Wadleigh Memorial Library

Wadleigh Memorial Library

It was July 20th, 1950, when spectators turned out for the dedication of the brand-new Wadleigh Memorial Library and the remarks made on that occasion certainly speak to the fears of the time. About 150 locals gathered for punch and snacks and to tour the new building just across Nashua Street from old library - what one speaker referred to "A strangely designed library building attached to the east end of our...town hall." The new structure, named after its donor, Fannie Boynton Wadleigh, was a stand-alone building set to host some 20,000 books.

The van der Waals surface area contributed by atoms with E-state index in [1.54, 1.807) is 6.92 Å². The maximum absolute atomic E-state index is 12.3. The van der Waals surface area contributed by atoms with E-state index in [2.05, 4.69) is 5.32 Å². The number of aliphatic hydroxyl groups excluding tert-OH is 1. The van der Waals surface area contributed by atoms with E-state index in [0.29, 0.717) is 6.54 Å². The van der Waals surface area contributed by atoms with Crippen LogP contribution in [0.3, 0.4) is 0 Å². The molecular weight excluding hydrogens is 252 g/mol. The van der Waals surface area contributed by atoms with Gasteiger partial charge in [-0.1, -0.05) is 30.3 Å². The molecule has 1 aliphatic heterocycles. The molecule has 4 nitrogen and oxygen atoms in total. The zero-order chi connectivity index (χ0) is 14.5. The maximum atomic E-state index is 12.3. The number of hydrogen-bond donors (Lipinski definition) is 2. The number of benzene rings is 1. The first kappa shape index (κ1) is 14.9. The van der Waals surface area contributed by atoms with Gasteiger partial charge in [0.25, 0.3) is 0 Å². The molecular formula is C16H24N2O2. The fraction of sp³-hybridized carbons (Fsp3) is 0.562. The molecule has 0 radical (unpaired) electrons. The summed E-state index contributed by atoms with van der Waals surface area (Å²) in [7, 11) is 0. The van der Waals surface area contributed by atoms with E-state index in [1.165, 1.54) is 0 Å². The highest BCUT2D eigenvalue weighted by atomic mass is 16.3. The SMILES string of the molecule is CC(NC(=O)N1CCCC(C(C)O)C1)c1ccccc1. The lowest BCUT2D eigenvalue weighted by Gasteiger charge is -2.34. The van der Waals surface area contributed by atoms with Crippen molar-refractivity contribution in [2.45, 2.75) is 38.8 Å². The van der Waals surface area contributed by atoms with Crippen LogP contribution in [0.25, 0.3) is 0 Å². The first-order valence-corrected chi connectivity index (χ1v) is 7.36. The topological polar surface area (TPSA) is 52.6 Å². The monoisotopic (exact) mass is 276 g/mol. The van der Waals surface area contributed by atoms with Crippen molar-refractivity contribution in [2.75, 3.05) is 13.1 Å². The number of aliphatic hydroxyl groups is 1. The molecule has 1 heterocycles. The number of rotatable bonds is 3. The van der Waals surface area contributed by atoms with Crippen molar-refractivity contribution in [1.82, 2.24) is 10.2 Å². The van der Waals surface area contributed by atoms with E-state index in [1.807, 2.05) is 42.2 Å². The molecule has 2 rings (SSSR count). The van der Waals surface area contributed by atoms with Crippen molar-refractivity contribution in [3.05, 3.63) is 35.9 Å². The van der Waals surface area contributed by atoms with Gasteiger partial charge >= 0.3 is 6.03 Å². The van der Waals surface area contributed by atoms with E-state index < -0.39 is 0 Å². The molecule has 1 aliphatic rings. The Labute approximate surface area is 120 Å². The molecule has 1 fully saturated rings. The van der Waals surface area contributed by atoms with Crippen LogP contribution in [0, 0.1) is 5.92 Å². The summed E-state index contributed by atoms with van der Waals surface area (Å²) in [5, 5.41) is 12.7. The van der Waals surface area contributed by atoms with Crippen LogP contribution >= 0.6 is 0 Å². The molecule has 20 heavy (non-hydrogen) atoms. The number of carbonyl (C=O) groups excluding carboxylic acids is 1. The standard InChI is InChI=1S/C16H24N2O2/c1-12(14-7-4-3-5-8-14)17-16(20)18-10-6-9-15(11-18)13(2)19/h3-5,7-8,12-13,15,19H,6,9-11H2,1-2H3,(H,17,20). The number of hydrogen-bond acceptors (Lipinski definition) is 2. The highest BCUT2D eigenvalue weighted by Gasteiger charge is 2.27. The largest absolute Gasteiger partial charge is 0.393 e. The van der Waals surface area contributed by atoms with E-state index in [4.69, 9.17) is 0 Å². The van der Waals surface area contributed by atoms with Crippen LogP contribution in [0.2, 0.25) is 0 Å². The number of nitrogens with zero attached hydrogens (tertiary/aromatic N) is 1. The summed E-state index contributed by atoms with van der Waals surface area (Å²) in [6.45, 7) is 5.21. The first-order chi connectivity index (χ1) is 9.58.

Both speakers at the occasion, A.B. Rotch and John McLane, spoke of the times. Rotch commented that "We find ourselves in probably the most perilous days since the dawn of civilization. The whole world seems hopelessly divided and science has furnished weapons capable of destroying not only armies but entire populations." It was truth, knowledge and public libraries that might rescue us from such perilousness, he posited. Mr. McLane also seemed to have world events on his mind as he compared the new, free library to the burning of books in "totalitarian countries." McLane also proved himself an able prognosticator, predicting a time when films might occupy a place in the library and a "federation of libraries" might provide access to more materials. Both of these developments would come to pass even as the danger posed by totalitarian countries and nuclear annihilation would fade.

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